Last night we said goodbye to our furry first “daughter,” our Siberian husky Pinge (ping-gah). Her name means “falling snow” in the native language of the Siberian Chukchi people, so it seems especially appropriate that snow was falling on her last day with us, creating a peaceful, powdery soft white blanket for her to slowly step through, leaving her goodbye mark all over our backyard.
It was a very difficult, tearful night for all of us. We are going to miss her deeply, for sure. However, our hearts are comforted by the knowledge that we were truly blessed to have spent almost 13 years becoming a family and sharing our lives with our furry girl.
Pinge was our first “baby” — joining our family in 2000 when I was newly pregnant with our eldest daughter Audrey. She prepared us to get through a night sanely with a crying baby and clean up messy “accidents” before we had babies of our own.
She was “the” dog in our girls lives since they were old enough to reach out and touch her soft fur. She patiently let our babies “ride” her and pull on her tail and ears when they were learning to crawl and walk.
She pulled us uphill on long hikes and our little girls downhill through the snow on their sleds. Huskies are helpful that way!
Pinge loved the snow, naturally, and was the perfect dog for our snow-loving family. We took her with us on every mountain escape, and when we moved to Durango, she brought a new level of fun to the work of keeping our driveway and backyard clear from feet and feet of constant snow.
She was our traveling companion on every family hike and camping trip, and long cross-country road trips to places like California, Oklahoma, and Jackson Hole, WY. Although she didn’t love riding in the back of our Tacoma, Subaru or Pilot very much, she never wanted to be left behind. She endured many hours on the road to be with us no matter where we were going.
She let Kenny be the “alpha” in the family and followed his lead, and came to me for sympathy & left-over food because I was her “softy” mama. She even posed for photos just like my girls, flashing her husky “smile” almost on cue.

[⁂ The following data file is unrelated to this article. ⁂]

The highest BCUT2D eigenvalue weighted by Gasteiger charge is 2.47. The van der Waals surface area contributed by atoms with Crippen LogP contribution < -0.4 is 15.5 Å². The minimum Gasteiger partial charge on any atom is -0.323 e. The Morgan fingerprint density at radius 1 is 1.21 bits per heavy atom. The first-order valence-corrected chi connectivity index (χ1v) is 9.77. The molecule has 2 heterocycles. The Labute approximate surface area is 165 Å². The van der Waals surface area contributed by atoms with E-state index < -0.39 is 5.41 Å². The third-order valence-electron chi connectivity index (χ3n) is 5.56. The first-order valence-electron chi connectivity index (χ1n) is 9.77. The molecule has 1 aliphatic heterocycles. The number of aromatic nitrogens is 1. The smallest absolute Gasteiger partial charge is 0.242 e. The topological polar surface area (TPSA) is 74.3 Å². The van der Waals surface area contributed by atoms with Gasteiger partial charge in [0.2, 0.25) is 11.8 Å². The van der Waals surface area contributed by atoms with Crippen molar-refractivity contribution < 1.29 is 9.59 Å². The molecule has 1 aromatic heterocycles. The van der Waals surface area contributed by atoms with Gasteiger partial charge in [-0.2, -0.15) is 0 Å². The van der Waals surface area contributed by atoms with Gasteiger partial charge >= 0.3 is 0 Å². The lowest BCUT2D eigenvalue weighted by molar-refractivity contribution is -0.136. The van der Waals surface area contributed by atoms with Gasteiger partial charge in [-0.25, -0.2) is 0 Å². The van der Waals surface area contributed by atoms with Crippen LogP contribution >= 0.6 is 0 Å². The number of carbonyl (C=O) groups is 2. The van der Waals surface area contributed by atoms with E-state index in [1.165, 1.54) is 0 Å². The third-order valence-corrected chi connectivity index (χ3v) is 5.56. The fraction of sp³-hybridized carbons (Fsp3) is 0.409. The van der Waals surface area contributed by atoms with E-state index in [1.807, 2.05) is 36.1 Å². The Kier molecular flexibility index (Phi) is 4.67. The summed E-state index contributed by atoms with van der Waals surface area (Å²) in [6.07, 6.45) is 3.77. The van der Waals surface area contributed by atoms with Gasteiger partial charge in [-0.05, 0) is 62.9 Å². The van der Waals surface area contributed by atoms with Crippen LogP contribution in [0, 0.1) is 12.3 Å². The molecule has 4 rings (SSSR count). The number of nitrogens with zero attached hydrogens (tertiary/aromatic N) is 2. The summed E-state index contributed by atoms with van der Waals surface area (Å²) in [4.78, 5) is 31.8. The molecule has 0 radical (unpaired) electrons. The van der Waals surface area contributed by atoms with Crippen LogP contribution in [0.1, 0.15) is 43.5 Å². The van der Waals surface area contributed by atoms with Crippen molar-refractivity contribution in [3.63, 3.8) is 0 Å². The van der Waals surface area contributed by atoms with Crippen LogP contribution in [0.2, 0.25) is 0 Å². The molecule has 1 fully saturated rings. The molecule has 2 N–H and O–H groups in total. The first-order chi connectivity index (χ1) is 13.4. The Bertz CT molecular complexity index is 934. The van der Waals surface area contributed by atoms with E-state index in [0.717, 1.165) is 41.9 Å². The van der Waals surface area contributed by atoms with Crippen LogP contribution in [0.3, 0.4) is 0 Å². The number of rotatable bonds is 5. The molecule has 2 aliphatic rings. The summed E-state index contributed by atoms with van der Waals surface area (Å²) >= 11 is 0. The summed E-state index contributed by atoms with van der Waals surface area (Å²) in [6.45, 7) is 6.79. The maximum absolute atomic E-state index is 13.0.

She didn’t bark much and wanted to be friends with almost every dog or person she met. Instead, she “talked” to us all the time, using her distinctly unique husky sounds to convey her feelings and wants. She even started “knocking” on the back door with her right paw to be let in or out.
She was always up for adventure and fun, so much so that she took many solo trips outside of our fences — creating frantic family searches (mostly at night, sometimes through rain or snow), only to discover her at the back kitchen door of a local seafood restaurant making friends with the cooks, playing in someone’s open garage, making friends with runners on a nearby trail — we almost never found her alone. I have to admit I didn’t love her sense of adventure very much on those nights, but it always made me aware of how much she meant to us.
She made us feel safe all those days Kenny was traveling away from home for work, sleeping right by the front door. She kept our yards free of pesky mice & squirrels – and even a bear when we lived in Durango! Although she was definitely not a typical guard dog, I always felt secure knowing that she was with us.
She was part of so many important moments in our lives: the homecoming of every daughter that joined our family after her, waiting for Kenny at the finish line of many bike races, sleeping outside our tents on many campsites, entertaining the crowd on birthdays and holidays… she was family.
Pinge ringing in the 2013 New Year with us in her party garb
There are still many tears today, but we thank The Lord with grateful hearts that He chose her to be our family dog and bring such joy and companionship to our family for so many memorable years!
“Are not two sparrows sold for a copper coin? And not one of them falls to the ground apart from your Father’s will.” -Matthew 10:29